January thaw: Animals, people re-emerge after cold subsides
The opening chapter of Aldo Leopold’s famous Sand County Almanac is titled “January Thaw” and seemed to be an appropriate thing to be reading early this past week when we finally came out of the deep freeze.
After enduring subzero temperatures, even the high 20s might seem like a thaw, but when we actually reached the low 40s Monday, I got out my old copy of the almanac.
“Each year” Leopold begins, “there comes a night of thaw when the tinkle of dripping water is heard in the land. It brings strange stirrings, not only to creatures abed for the night, but to some who have been asleep for the winter. The hibernating skunk, curled up in his deep den, uncurls himself and ventures forth to prowl the wet world, dragging his belly in the snow. His track marks one of the earliest datable events in that cycle of beginnings and ceasings which we call a year.”
Indeed, the January thaw is the first event of the new season. Wildlife begins to stir again, if only for a short time, and the great horned owls actually begin nesting.
Leopold describes a walk in the winter woods, searching for bands of chickadees, seeing what young pines the deer have browsed or “what muskrat houses the mink have dug, with only an occasional and mild digression into other doings, January observation can be almost as simple and peaceful as snow and almost as continuous as cold.”
Our two-day mini-thaw was a brief but welcome reprieve from that cold.
Squirrels, which have been almost unseen for a month or more, were out in numbers, rummaging around trying to remember where they buried last October’s hickory nuts.
We didn’t notice any skunks, but the possum that dined on pears under our pear tree last fall was back again.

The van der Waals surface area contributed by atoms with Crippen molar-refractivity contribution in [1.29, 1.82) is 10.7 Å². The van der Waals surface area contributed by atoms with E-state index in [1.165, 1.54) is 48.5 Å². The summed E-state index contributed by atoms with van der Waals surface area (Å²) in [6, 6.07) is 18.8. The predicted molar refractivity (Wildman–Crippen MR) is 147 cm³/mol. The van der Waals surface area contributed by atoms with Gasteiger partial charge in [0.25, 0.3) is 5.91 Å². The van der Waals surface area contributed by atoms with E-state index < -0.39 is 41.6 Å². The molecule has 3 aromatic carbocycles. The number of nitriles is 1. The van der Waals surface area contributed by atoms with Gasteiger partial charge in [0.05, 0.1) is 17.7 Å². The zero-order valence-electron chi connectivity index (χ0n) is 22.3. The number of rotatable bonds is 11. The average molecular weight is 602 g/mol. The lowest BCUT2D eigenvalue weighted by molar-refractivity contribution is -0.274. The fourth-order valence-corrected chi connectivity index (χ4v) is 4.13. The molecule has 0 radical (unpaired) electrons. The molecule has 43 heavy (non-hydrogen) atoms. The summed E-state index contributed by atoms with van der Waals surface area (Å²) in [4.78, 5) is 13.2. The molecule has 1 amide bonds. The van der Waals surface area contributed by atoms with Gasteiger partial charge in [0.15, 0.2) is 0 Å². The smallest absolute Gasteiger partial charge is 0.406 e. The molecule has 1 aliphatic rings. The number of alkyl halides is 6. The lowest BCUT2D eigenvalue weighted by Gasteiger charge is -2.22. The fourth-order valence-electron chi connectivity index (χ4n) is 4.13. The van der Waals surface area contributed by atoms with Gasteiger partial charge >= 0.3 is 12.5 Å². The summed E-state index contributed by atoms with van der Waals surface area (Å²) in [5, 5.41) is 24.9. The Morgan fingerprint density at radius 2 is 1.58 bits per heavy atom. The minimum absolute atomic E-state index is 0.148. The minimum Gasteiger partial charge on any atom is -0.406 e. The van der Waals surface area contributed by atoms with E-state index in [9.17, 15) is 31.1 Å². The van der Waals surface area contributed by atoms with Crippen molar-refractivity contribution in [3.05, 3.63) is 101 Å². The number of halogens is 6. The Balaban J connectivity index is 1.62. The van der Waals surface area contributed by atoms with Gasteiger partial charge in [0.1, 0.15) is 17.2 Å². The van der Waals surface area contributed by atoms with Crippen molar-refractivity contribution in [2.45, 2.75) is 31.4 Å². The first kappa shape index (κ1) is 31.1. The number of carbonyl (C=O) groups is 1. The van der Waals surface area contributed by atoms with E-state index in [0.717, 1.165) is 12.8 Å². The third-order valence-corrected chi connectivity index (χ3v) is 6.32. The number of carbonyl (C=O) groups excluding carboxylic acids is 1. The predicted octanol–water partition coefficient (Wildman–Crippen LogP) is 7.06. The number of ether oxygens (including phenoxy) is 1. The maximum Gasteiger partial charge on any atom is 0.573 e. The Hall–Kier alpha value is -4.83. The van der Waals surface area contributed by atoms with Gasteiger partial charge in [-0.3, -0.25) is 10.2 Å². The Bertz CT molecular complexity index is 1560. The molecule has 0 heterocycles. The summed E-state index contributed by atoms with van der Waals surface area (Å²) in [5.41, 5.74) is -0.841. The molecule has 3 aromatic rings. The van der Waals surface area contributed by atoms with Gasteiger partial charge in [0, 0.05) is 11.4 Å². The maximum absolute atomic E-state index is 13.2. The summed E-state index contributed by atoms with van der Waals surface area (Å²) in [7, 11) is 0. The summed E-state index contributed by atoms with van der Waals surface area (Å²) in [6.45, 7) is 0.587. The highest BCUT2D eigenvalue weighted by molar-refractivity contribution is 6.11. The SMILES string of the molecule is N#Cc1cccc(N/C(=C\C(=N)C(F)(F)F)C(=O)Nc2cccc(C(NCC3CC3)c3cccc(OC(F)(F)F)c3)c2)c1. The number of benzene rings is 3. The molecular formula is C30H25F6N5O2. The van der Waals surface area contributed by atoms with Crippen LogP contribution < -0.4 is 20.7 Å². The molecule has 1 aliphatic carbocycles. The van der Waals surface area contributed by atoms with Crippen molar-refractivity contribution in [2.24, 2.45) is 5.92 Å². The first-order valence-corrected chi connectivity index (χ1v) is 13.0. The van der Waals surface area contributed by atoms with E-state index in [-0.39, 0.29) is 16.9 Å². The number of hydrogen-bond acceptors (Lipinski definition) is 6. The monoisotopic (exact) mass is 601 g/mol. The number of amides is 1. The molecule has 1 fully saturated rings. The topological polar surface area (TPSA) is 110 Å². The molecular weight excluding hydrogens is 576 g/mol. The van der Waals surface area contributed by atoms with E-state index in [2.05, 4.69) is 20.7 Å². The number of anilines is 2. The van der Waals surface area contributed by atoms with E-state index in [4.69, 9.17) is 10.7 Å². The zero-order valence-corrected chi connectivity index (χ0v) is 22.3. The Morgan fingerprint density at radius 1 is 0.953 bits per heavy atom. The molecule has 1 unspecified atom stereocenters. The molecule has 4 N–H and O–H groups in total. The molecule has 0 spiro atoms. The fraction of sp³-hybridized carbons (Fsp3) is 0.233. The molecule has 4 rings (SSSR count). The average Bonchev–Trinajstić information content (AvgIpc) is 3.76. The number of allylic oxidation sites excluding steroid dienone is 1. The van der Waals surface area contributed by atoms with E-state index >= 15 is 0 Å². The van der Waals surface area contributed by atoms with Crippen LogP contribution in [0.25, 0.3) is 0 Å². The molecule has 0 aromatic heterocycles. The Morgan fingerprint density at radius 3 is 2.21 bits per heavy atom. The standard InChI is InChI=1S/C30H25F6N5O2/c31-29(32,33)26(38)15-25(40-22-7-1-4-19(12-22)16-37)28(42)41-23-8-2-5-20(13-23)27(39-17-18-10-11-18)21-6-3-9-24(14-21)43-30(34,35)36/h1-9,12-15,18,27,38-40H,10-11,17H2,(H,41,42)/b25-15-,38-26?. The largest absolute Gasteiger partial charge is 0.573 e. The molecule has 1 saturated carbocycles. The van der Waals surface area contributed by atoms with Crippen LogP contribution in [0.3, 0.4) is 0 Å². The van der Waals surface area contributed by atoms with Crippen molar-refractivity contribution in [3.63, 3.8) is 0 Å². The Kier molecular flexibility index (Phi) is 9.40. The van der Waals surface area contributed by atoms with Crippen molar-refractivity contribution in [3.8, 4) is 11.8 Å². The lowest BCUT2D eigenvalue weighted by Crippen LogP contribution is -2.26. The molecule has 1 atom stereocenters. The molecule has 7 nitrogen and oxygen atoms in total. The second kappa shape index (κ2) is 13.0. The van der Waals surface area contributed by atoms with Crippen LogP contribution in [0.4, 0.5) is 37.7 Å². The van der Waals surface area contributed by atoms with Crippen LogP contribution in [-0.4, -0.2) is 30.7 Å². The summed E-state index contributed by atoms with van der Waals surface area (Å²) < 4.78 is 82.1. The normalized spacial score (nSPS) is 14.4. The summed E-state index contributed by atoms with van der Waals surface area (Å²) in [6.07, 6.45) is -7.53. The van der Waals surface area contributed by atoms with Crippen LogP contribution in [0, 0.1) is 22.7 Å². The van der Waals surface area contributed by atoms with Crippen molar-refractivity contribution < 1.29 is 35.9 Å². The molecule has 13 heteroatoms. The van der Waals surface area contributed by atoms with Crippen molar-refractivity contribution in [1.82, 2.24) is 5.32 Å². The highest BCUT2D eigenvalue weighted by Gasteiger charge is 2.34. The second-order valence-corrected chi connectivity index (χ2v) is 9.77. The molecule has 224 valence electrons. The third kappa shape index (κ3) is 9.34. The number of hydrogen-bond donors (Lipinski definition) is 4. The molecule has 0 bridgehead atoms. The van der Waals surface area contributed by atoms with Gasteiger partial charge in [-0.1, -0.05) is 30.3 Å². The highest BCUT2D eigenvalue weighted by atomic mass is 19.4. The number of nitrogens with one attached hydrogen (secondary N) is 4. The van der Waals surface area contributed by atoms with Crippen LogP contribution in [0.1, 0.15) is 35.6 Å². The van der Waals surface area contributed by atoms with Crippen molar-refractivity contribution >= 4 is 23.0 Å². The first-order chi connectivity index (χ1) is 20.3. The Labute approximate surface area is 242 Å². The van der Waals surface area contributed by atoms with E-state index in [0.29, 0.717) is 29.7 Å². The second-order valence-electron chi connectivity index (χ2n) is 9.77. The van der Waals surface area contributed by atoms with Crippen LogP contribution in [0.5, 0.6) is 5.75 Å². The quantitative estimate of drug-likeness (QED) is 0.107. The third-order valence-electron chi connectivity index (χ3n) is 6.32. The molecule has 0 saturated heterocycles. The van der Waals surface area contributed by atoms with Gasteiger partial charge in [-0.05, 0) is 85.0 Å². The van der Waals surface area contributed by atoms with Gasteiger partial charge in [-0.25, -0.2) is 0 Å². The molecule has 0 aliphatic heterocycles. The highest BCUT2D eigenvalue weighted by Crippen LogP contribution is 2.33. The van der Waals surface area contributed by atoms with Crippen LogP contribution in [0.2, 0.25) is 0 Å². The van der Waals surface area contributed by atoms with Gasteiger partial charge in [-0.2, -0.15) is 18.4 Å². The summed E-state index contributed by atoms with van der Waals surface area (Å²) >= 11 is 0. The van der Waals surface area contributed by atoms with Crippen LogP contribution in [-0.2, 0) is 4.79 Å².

Why a wild critter would frequent a yard where two Labradors live is beyond me, but I suspect it’s because possums aren’t terribly bright. This time it was looking for frozen apples on the ground and, when accosted by Yellowtail, it confused the barking canine by promptly curling up in a ball and “playing possum.”
I picked it up by the tail and deposited the comatose marsupial on the other side of the fence, where I hope he stays for the rest of the winter.
Besides allowing the woodland animals a few days to roam around, the thaw provided me with the opportunity to do some things that had been impossible during the cold.
One was getting an inch of ice off the driveway that’s been there ever since the ice storm back in December. Once the temperatures rose and the sun came out, I made short work of it with a scraper.
Another golden opportunity lay in a small portion of the roof that was cleared of snow by the sun. The patch of bare shingles happened to be in the exact spot I needed it to be in order to clean out the chimney. Our stove isn’t as efficient as it should be, and the creosote builds up fast, so cleaning it is something I do every month or two. I let the fire go out, got out the ladder and gave the flue a good brushing.
In spite of what the calendar says, we’ve probably reached the halfway point of our cold winter weather. I’ve always contended that season actually starts the beginning of December and lasts about 100 days. By the second week of March the worst of it is certainly over, and some years the skunk cabbage is already poking up through the melting snow by that time.
I’m certainly not saying that spring is on the way—it’s not—so let’s just hope that Winter, Part II isn’t as bad as Part I was.
D.S. Pledger is an outdoors columnist for The Gazette. Email him at firstname.lastname@example.org.